“I have a patient. Unable to depend on his father, he began to rely on a cousin five years older who abused this patient sexually, physically, and verbally from ages seven to twelve. Now he suffers from OCD, which began after a girl friend left him. He imagines having intercourse with men to see if it would be pleasant for him. Yet he is afraid of getting close to men, especially if they are five or six years older.
Afraid of being alone, he spends most of his time with friends whom he relies upon for encouragement to finish projects he takes on. To maintain relationships with them, he is “pleasing” and “helpless”. When I point out those character defenses, he says: “I can see it but I can’t get over it.”
He never experiences his anger physically. Instead, he experiences anxiety, his body shakes, and he feels numb. For some reason, anxiety regulation has not worked. I try to block his defenses, and when resistance is crystalized in the transference I do a “head on collision”, but he gets confused and says, “Yes I want to talk to you very clearly about myself and I want to get out of these sufferings but I don’t know how!” How can I help him?” Thanks to one of our anonymous members for this question!
His OCD symptoms occurred just after his girlfriend left him. So we can hypothesize that his symptoms are psychogenic, defenses against facing rage toward her. Why would a breakup trigger so much feeling and defense? It probably evoked the earlier rage toward the cousin who abused him. Obsessional thinking about sex with men who are five to sex years older symbolically re-enacts the rapes by his cousin. Triangle of conflict: mixed feelings, especially rage; anxiety; obsessional thoughts about the girlfriend and older males (abuser).
In his relationships, feelings rise. To ward off his feelings and anxiety, he distances from people and the therapist. Triangle of conflict: rage/power; anxiety; defenses: adopting a pleasing stance (reaction formation), going helpless, taking a one-down position, passively waiting for his rage or initiative to be encouraged or approved of by others.
When the therapist points out defenses, the patient responds with helplessness: “I can see it, but I can’t get over it.” That is a transference resistance.
Th: “Notice how you go helpless now? Notice how you put up a wall of “I can’t”? I wonder what feelings are coming up here toward me that make you put up this wall of helplessness?”
When the therapist explores the patient’s anger, the patient never experiences his anger. Instead, he reports feeling anxious.
Th: “But anxiety is not your anger. Anxiety is how you hide your anger. It is your wall. Can we look underneath the anxiety and see what feelings are coming up here toward me that make you put up this wall?” [Since the patient is anxious with you, focus on the feelings toward you that make the patient anxious.]
Bodily shaking expresses a conflict in the body between the wish to enact an impulse and the prohibition against doing so. Help the patient face his feeling and let go of the defense, so that the anger can move through the body.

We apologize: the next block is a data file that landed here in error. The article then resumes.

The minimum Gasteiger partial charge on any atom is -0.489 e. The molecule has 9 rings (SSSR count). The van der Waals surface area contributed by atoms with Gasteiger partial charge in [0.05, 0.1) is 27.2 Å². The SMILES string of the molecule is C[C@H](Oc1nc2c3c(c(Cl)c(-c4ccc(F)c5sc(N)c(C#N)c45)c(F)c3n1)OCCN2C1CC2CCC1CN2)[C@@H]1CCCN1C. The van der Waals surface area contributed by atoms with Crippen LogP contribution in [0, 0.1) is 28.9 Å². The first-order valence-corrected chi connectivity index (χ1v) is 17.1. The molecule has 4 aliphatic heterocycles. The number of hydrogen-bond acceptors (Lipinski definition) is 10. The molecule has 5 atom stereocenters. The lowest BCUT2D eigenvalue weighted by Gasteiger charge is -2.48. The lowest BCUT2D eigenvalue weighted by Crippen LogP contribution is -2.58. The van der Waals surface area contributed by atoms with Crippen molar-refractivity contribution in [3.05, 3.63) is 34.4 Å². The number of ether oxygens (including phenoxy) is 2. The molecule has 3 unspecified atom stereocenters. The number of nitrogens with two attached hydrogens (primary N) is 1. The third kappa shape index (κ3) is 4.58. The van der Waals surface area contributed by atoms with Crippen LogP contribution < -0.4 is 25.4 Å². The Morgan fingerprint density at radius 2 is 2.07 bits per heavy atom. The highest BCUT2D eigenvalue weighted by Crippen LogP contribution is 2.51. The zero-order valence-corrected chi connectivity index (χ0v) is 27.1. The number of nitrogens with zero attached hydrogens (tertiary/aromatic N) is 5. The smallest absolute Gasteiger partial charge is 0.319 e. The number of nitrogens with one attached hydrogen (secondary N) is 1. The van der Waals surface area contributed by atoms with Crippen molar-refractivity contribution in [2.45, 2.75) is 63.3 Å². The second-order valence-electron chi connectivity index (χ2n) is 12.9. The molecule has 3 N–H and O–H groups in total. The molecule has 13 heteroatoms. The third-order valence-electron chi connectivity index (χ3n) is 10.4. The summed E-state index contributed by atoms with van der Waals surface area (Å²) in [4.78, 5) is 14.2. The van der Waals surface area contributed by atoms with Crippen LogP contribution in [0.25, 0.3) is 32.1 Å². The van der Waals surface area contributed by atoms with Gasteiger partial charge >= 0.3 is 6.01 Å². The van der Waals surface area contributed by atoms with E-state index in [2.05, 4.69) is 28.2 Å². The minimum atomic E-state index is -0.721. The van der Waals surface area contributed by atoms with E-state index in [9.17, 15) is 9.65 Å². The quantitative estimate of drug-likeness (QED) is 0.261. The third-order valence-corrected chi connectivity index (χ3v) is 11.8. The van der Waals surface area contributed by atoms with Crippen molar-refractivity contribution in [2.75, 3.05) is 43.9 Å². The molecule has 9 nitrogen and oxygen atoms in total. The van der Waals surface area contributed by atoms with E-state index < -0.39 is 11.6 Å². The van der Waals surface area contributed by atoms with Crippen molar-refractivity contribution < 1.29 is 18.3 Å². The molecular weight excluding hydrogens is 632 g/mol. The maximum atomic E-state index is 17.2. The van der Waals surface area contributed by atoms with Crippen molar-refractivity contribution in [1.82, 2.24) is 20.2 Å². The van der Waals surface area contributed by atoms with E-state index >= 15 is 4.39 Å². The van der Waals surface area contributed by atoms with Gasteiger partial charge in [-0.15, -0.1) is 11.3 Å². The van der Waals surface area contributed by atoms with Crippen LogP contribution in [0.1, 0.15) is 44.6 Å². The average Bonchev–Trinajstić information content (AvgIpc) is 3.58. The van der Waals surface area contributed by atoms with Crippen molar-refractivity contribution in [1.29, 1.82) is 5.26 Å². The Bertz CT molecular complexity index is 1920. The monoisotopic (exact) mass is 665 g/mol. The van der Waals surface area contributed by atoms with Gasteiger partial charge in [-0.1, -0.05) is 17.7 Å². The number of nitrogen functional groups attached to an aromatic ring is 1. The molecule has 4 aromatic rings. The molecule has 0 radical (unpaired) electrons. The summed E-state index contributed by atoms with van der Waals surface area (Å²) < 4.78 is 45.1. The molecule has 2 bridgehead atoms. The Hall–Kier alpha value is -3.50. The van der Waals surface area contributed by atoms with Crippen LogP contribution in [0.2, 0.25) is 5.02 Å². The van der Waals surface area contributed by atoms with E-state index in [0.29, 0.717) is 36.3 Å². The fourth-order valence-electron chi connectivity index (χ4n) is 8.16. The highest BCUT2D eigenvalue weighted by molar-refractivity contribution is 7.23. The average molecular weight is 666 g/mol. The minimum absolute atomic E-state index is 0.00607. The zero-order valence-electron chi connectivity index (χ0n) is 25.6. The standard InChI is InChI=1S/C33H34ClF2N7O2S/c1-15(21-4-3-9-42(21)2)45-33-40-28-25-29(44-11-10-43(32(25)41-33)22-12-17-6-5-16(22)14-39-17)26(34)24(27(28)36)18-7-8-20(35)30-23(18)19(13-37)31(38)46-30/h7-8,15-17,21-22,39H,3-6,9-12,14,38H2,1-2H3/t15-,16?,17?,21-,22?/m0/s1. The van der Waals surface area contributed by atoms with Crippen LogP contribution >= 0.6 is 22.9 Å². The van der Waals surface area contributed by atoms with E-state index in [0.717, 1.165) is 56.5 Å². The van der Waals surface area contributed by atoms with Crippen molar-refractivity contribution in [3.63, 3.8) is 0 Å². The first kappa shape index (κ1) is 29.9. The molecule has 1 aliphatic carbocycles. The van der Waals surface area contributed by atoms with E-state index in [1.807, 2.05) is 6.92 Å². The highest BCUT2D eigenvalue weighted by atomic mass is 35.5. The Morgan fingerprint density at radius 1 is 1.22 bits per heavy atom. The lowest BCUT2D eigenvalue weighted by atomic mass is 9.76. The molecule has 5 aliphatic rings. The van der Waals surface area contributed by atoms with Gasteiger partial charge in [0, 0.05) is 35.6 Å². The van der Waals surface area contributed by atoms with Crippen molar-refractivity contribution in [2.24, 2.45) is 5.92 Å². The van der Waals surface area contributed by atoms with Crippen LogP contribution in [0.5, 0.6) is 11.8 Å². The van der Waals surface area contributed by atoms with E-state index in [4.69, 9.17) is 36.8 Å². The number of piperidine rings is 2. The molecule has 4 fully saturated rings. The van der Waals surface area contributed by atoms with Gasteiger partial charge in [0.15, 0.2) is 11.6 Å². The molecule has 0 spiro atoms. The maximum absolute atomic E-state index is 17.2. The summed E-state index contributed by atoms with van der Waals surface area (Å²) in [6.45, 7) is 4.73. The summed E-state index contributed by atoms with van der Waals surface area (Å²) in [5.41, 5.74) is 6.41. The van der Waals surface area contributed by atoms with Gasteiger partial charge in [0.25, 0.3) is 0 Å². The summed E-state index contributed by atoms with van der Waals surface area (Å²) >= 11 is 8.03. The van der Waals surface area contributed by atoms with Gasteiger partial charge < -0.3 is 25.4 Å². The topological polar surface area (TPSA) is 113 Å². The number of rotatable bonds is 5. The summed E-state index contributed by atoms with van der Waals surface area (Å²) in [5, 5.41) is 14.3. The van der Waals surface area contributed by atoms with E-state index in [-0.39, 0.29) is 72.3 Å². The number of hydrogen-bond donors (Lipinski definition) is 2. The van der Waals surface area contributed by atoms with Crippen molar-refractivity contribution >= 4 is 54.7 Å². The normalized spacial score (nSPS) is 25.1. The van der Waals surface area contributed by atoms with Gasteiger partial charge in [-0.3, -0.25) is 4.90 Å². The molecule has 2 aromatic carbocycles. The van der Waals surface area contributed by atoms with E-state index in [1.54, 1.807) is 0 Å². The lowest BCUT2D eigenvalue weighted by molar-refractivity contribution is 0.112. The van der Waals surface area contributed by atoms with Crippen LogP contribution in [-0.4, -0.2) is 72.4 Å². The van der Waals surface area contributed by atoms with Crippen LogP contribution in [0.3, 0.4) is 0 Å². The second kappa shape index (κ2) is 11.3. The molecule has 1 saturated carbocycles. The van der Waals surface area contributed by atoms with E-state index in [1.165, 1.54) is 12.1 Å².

Th: “Notice this anger here toward me? And then you hold it back. If you don’t protect me by holding it back, how do you experience that anger if you let it go through your body here toward me?” [Offer this intervention several times until the patient realizes that he does not need to protect you from his feeling.]
Or he goes numb.
Since he uses a transference resistance of helplessness, he is not fragile. Thus, deal with his numbness as a “wall” of detachment.
Th: “I ask about your anger, but then you put up this wall of numbness. This is how you detach and how you distance here from me. How do you experience this anger here toward me that makes you put up this wall of detachment?”
When the resistance is crystallized, the therapist confronted the patient who responds, “Yes I want to talk to you very clearly about myself and I want to get out of these sufferings but I don’t know how!” This is not confusion. It is the transference resistance of helplessness.
Th: “Notice how you take this helpless position here with me? As long as you put up this helpless façade, we won’t find out who you really are underneath. What is the feeling toward me underneath the helplessness?”
Helplessness is the major resistance to facing his rage. With friends he becomes helpless. When the therapist points out a defense, he becomes helpless. This is not to fault the patient. Perhaps he survived by hiding his rage toward the abuser underneath this helplessness! No wonder this defense is so strong. Address it constantly.
Whenever you explore feelings, the patient will put up the wall of helplessness (“I’m not able to share feelings with you.”) Point out the resistance of helplessness and ask about feelings toward you. Keep doing this until a breakthrough to feelings occurs. Why? As long as the patient resists contact with you, feelings in current or past relationships are not available. That’s why you work on the patient’s relationship with you first.
Take home point: helplessness is a resistance to emotional closeness with you. Focus on the patient’s helpless behaviors, label them as a wall, and then ask for the feelings toward you that make the patient put up this wall of helplessness. Maintain this focus until his feelings break through and his resistance dissolves.